When I was 10 years old, I remember walking into my father’s study on a Saturday afternoon. My father was the co-founder and president of the Sheraton Hotel chain, and at this moment, he was at his desk, surrounded by papers and ledgers and books.
“Daddy,” I asked, “How come you’re working? It’s the weekend!”
“I’m reading through charitable requests,” he answered, looking up from a letter he was reading. “I’d rather be doing this than anything else.” What followed were the words that influenced me for the rest of my life: “The greatest pleasure my money has ever given me is in giving it away.”
The act of giving created meaning in his life. He got to experience the joy of knowing that in his own small way, he was making the world a better place. He was grateful that he could do this. It was then I began to truly understand how generosity and gratitude lead people to greater happiness.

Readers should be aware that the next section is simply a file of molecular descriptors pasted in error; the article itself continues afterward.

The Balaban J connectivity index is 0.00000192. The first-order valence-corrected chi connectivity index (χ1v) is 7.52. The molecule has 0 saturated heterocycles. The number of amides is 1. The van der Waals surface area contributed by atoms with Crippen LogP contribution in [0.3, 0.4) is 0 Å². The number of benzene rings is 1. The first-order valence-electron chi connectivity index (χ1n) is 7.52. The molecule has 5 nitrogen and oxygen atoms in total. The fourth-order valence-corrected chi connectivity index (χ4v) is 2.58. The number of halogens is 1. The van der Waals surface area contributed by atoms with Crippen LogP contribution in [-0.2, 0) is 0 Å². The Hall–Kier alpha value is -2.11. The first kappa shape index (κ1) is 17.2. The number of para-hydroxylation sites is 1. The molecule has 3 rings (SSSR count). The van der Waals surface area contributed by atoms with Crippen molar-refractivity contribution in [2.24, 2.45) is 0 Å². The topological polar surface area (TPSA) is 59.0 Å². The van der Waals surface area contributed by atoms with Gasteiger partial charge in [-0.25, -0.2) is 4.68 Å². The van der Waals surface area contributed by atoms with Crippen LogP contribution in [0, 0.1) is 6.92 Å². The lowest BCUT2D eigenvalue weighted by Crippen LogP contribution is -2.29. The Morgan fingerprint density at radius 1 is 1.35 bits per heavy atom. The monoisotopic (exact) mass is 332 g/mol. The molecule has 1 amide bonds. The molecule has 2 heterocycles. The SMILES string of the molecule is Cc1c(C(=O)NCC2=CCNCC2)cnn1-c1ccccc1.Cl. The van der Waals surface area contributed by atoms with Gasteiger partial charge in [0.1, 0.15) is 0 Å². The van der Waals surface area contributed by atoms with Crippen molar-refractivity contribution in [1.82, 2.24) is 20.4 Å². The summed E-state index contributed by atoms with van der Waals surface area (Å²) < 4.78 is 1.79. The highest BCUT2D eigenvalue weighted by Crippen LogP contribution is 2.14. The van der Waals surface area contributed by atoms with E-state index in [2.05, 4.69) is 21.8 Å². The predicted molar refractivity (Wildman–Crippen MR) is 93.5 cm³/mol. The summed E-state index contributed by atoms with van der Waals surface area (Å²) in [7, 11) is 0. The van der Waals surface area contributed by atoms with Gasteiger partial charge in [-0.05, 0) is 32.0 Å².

The lesson I witnessed in my father rings true across time, culture, and fame. Consider Napoleon Bonaparte and Mother Teresa: how did their graciousness, or lack thereof, affect their